The city’s most polarizing building is now officially middle-aged and a couple of fans have reproduced a pin that was given out during its opening week celebrations in 1969.
On February 10, 1969, one of the most iconic Brutalist buildings in the United States opened to the public. When Boston City Hall was completed, the city celebrated with a week-long run of celebrations, from a concert by the Boston Pops to a performance by the Boston Ballet, finished by a champagne toast. Attendees received a metal lapel pin as a memento.
Now, the building, designed by architects Kallmann, McKinnell & Knowles, is 50—and the pin is back. Joyce Linehan, chief of policy for Boston’s Mayor Marty Walsh, still has an original pin, which local designers Chris Grimley and Shannon McLean used as the basis for a reproduction. Their new pins, cast in bronze and hand-patina’d, depict the reverse-ziggurat structure as it might look warmed up by the sun.
Grimley and McLean’s studio, OverUnder, is selling the pins—issued in a limited run of 50—for a non-trivial $250 each. But each one comes with a letterpress card with one of the original competition sketches for the building, signed by one of its architects, Michael McKinnell. And according to the designers, a “significant percentage” of proceeds will be donated to docomomo US, a nonprofit that works to preserve modern architecture, landscapes, and design.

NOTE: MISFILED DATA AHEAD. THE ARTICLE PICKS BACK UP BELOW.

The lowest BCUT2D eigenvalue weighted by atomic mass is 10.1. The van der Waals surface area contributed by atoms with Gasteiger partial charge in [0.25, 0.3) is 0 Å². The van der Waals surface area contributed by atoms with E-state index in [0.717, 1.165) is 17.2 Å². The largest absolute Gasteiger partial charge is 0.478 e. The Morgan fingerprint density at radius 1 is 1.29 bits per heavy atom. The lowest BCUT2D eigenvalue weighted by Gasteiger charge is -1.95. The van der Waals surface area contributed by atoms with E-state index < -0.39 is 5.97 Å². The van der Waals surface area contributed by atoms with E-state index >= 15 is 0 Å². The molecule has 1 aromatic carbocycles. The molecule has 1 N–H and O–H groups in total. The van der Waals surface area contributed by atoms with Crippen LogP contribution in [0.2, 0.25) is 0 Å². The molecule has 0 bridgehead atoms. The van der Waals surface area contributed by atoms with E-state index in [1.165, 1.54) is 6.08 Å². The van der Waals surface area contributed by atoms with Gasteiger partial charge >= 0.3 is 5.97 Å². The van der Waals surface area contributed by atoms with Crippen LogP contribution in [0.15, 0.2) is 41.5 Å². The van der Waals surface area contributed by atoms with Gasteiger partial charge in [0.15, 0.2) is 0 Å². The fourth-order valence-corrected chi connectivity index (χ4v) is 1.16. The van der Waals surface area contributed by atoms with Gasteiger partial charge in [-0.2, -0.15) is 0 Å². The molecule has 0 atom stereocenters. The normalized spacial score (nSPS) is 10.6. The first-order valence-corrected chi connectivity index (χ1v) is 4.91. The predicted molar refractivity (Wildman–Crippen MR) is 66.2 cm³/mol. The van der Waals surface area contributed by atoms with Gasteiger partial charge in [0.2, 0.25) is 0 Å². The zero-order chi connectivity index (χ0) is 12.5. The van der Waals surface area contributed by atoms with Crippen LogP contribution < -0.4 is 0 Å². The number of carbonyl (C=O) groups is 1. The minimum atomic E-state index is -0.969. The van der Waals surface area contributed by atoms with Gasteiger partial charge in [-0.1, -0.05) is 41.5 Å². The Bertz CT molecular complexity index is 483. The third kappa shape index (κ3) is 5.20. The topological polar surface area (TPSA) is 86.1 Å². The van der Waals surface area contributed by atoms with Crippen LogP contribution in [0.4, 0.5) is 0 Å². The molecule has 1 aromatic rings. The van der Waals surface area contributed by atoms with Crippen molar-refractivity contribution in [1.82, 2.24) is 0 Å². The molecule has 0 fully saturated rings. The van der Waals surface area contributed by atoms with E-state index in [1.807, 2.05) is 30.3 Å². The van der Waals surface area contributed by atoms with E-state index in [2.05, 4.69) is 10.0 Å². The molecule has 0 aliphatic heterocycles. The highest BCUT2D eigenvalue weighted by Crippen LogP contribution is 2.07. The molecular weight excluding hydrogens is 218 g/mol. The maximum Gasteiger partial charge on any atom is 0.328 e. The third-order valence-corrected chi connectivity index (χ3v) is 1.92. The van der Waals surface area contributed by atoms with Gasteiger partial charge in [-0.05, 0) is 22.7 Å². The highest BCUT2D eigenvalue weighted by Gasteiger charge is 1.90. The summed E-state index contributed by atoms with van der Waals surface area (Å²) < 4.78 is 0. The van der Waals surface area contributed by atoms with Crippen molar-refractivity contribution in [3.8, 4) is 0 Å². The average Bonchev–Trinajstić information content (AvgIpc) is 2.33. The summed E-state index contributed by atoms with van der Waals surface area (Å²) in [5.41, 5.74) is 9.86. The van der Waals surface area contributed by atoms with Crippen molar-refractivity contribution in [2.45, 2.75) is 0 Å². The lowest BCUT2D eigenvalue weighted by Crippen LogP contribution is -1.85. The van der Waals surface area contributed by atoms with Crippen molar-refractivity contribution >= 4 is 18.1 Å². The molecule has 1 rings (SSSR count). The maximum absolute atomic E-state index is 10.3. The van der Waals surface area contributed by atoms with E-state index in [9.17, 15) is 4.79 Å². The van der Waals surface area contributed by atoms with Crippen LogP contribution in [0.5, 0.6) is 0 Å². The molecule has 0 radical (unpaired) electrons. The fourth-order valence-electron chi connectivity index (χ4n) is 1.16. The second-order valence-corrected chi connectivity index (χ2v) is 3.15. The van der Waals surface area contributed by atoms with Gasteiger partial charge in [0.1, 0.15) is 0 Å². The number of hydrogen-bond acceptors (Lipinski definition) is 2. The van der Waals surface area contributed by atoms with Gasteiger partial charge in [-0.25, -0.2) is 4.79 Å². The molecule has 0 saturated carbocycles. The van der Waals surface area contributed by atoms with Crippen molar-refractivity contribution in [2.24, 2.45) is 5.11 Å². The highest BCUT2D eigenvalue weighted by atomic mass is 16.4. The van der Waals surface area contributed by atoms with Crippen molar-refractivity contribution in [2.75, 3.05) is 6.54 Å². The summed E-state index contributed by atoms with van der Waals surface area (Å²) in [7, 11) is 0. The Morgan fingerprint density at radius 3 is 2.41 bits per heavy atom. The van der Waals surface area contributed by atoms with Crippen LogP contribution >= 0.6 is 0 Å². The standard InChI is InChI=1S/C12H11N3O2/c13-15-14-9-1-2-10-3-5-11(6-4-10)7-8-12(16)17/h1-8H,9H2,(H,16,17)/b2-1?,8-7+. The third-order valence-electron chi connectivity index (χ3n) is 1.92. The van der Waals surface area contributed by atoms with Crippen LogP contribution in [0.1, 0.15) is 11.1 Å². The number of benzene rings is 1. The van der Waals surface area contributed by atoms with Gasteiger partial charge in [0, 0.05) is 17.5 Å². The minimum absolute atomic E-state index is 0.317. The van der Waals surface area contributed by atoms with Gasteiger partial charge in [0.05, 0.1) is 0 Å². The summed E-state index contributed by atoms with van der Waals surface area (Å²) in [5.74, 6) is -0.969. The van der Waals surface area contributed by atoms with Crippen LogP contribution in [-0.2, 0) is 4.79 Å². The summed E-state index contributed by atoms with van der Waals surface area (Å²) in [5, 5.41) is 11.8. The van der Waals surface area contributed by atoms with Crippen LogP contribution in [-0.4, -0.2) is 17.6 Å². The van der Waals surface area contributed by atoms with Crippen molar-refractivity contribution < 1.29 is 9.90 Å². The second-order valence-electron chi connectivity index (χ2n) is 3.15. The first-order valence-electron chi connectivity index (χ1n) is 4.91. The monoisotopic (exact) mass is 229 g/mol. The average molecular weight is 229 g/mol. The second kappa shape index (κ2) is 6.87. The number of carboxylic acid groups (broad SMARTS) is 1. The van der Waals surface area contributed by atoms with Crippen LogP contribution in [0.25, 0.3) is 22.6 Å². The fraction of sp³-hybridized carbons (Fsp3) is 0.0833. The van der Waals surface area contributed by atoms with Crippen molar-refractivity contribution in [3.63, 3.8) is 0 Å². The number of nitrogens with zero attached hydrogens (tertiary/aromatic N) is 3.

Boston City Hall probably hasn’t gone a day of its 50 years without criticism. (One critic said it looks “like the crate Faneuil Hall came in.”) Brutalism remains a controversial style, with some decrying its raw exteriors and monumental scale, and others, like Grimley, appreciating the progressive design and its association with a robust public realm. Grimley prefers to call such architecture “heroic” rather than Brutalist.
Back in the 1950s, Boston faced corruption and financial troubles. John Collins, who became mayor in 1960 and announced the design competition for a new city hall in 1961, believed that “by erecting grand, modern buildings, Boston could demonstrate that it was not just a dying city with a distinguished history, but rather a city that was embracing the future,” Brian Sirman, author of a history of Boston City Hall, told BU Today.
Grimley agrees that the building was a much-needed, refreshing boost to Boston’s declining fortunes.
“The heroic architecture of Boston … was made at a time of necessary change in the city,” Grimley wrote in an email. “The architecture reflected a bold, forward-looking vision for the city at a time when it was in danger, in the words of The Boston Globe, of being lost to the backwaters of history.”
City Hall may not be aesthetically pleasing to some Bostonians, but Grimley makes the case for its practicality. “Boston City Hall is, in a sense, a more traditional city hall than the formal, classical buildings that many other cities have,” he argued. “The main levels contain everything that you might need as a citizen, the functions of government are above, and those who work for the city are at the top of the building. It’s first and foremost a civic building, meant to be used by the people of Boston.”
Whether people love it or loathe it, City Hall is nevertheless an icon of Boston’s skyline and its tumultuous past. Now, Bostonians can wear a little piece of history everywhere they go.